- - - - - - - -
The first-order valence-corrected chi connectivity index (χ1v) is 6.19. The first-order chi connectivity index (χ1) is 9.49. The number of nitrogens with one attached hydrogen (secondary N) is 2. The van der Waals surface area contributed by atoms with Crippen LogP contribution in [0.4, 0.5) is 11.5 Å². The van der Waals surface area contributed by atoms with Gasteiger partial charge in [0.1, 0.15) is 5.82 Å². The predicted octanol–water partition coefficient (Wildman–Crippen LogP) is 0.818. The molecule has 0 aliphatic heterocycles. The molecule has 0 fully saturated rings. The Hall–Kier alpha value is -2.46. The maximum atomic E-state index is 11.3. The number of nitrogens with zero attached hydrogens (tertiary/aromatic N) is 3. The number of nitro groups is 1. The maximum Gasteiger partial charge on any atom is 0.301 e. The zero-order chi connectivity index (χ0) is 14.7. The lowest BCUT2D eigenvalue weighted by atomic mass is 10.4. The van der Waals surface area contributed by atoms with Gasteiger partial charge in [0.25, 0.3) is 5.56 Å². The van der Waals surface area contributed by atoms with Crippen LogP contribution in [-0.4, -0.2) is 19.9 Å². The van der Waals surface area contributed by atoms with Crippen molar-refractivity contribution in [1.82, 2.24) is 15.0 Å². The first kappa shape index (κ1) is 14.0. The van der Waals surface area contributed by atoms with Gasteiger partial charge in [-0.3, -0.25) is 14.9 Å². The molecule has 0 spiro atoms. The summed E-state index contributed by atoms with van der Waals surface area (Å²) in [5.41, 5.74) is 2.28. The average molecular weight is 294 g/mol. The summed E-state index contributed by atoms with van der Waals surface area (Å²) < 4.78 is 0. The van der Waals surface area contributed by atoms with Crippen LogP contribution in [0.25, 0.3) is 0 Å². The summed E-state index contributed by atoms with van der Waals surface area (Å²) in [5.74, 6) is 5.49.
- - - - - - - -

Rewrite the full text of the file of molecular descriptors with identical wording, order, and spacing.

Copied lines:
The first-order valence-corrected chi connectivity index (χ1v) is 6.19. The first-order chi connectivity index (χ1) is 9.49. The number of nitrogens with one attached hydrogen (secondary N) is 2. The van der Waals surface area contributed by atoms with Crippen LogP contribution in [0.4, 0.5) is 11.5 Å². The van der Waals surface area contributed by atoms with Gasteiger partial charge in [0.1, 0.15) is 5.82 Å². The predicted octanol–water partition coefficient (Wildman–Crippen LogP) is 0.818. The molecule has 0 aliphatic heterocycles. The molecule has 0 fully saturated rings. The Hall–Kier alpha value is -2.46. The maximum atomic E-state index is 11.3. The number of nitrogens with zero attached hydrogens (tertiary/aromatic N) is 3. The number of nitro groups is 1. The maximum Gasteiger partial charge on any atom is 0.301 e. The zero-order chi connectivity index (χ0) is 14.7. The lowest BCUT2D eigenvalue weighted by atomic mass is 10.4. The van der Waals surface area contributed by atoms with Gasteiger partial charge in [0.25, 0.3) is 5.56 Å². The van der Waals surface area contributed by atoms with Crippen LogP contribution in [-0.4, -0.2) is 19.9 Å². The van der Waals surface area contributed by atoms with Crippen molar-refractivity contribution in [1.82, 2.24) is 15.0 Å². The first kappa shape index (κ1) is 14.0. The van der Waals surface area contributed by atoms with Gasteiger partial charge in [-0.3, -0.25) is 14.9 Å². The molecule has 0 spiro atoms. The summed E-state index contributed by atoms with van der Waals surface area (Å²) in [5.41, 5.74) is 2.28. The average molecular weight is 294 g/mol. The summed E-state index contributed by atoms with van der Waals surface area (Å²) < 4.78 is 0. The van der Waals surface area contributed by atoms with Crippen LogP contribution in [0.25, 0.3) is 0 Å². The summed E-state index contributed by atoms with van der Waals surface area (Å²) in [5.74, 6) is 5.49.